Two Words Cost Me Dearly
First: I wrote the words 40-some hours into a 51 hour project spread across a week and a half.
Second: I was desperate to capture the zeitgeist bouncing between client and agency principals.
As I wrote these two words I immediately moved to delete them. But something stopped me. Was it reckless whim? Had I given up? Why oh why did I pause over “Delete”? My self-editor should have been there, sitting beside me. He was still locked in the self-editor-dungeon where he has a cot and a Folgers can to pee in. He doesn’t get out much when I’m creating.
Oh, sure. They seem innocuous—even forgettable. But as a subhead for a component of this project, they were the stalled car on the track that derailed the train pulling boxcars of produce that needed to get through right now. Or: These words distracted the creative team and hurried them down a path and off a cliff.
So, my bad. Personal penalty: pulling my invoice and attacking it with scissors and fresh resolutions. It’s a matter of integrity. It’s also a matter of retaining relationships.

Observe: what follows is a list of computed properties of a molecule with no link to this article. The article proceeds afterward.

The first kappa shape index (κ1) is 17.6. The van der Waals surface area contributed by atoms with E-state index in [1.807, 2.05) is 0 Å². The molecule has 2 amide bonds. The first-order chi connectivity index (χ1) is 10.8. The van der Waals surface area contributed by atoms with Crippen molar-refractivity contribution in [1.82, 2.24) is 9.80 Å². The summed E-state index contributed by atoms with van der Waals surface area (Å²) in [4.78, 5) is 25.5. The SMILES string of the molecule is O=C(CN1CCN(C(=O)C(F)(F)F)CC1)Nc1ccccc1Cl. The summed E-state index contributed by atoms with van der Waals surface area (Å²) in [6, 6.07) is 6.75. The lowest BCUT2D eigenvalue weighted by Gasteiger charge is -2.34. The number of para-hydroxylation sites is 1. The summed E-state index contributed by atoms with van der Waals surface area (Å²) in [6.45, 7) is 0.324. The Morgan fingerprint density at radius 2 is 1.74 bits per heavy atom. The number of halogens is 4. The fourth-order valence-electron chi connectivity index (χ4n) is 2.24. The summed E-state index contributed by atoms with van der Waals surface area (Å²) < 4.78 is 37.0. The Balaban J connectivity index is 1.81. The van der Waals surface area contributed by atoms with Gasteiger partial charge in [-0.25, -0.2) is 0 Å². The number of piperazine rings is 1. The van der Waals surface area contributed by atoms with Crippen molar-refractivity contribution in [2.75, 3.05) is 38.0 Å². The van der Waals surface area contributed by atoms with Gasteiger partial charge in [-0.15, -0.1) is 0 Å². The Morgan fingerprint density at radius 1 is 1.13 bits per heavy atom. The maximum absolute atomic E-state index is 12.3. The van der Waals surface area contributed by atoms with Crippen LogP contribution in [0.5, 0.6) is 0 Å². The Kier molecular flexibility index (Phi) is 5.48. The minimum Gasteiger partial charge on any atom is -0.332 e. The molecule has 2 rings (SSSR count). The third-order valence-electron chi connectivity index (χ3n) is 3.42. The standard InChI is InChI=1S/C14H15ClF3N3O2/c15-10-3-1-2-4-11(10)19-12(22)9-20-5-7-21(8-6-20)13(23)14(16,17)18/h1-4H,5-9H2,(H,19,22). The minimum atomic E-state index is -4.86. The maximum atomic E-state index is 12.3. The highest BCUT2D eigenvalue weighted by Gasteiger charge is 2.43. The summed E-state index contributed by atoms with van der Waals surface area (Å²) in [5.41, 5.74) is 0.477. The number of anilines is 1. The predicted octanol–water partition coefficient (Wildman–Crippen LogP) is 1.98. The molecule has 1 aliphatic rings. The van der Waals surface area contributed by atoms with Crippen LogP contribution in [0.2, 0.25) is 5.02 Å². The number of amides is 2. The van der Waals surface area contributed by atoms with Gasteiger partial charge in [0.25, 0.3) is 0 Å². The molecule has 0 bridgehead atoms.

Floated or Finished?
It’s never just the words, of course. It’s the trust built between creatives as a project moves forward. With some team members you are free to say the really stupid stuff and let it sit for a moment between you, even as you all know some better idea is moving up an esophagus about to be uttered. But with other teams, and especially in hurry-up mode, words appearing on paper carry more weight: not of an idea floated but an idea finished. At this point in the project, my self-editor needed to be there with his “HIT DELETE” stamp poised. Because time was flying and next steps need to step up solidly.
My point? Conversations are never formulas that work in every case. And: while creating, the self-editor needs to dwell in the dungeon, but words making their way out in public need to meet his approval. Let him out sometimes.